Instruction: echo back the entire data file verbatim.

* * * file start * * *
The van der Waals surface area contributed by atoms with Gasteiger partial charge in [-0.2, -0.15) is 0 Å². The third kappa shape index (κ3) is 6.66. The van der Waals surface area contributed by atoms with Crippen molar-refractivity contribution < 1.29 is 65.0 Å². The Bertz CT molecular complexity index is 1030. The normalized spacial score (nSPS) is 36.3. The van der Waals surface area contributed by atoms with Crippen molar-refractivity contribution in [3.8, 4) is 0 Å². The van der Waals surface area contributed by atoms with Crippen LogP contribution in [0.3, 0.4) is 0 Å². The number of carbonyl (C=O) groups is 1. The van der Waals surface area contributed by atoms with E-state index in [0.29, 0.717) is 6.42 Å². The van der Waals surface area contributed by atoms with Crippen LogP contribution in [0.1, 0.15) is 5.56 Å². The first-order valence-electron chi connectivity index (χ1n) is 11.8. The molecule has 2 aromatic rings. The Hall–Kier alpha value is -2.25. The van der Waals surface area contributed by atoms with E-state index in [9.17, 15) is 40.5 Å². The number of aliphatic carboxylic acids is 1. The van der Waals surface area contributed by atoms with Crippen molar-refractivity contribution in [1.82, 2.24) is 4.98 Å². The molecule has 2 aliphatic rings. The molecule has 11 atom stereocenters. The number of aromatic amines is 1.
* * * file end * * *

The van der Waals surface area contributed by atoms with Gasteiger partial charge in [-0.2, -0.15) is 0 Å². The third kappa shape index (κ3) is 6.66. The van der Waals surface area contributed by atoms with Crippen molar-refractivity contribution < 1.29 is 65.0 Å². The Bertz CT molecular complexity index is 1030. The normalized spacial score (nSPS) is 36.3. The van der Waals surface area contributed by atoms with Crippen molar-refractivity contribution in [3.8, 4) is 0 Å². The van der Waals surface area contributed by atoms with Crippen LogP contribution in [0.3, 0.4) is 0 Å². The number of carbonyl (C=O) groups is 1. The van der Waals surface area contributed by atoms with E-state index in [0.29, 0.717) is 6.42 Å². The van der Waals surface area contributed by atoms with Crippen LogP contribution in [0.1, 0.15) is 5.56 Å². The first-order valence-electron chi connectivity index (χ1n) is 11.8. The molecule has 2 aromatic rings. The Hall–Kier alpha value is -2.25. The van der Waals surface area contributed by atoms with E-state index in [9.17, 15) is 40.5 Å². The number of aliphatic carboxylic acids is 1. The van der Waals surface area contributed by atoms with Crippen molar-refractivity contribution in [1.82, 2.24) is 4.98 Å². The molecule has 2 aliphatic rings. The molecule has 11 atom stereocenters. The number of aromatic amines is 1.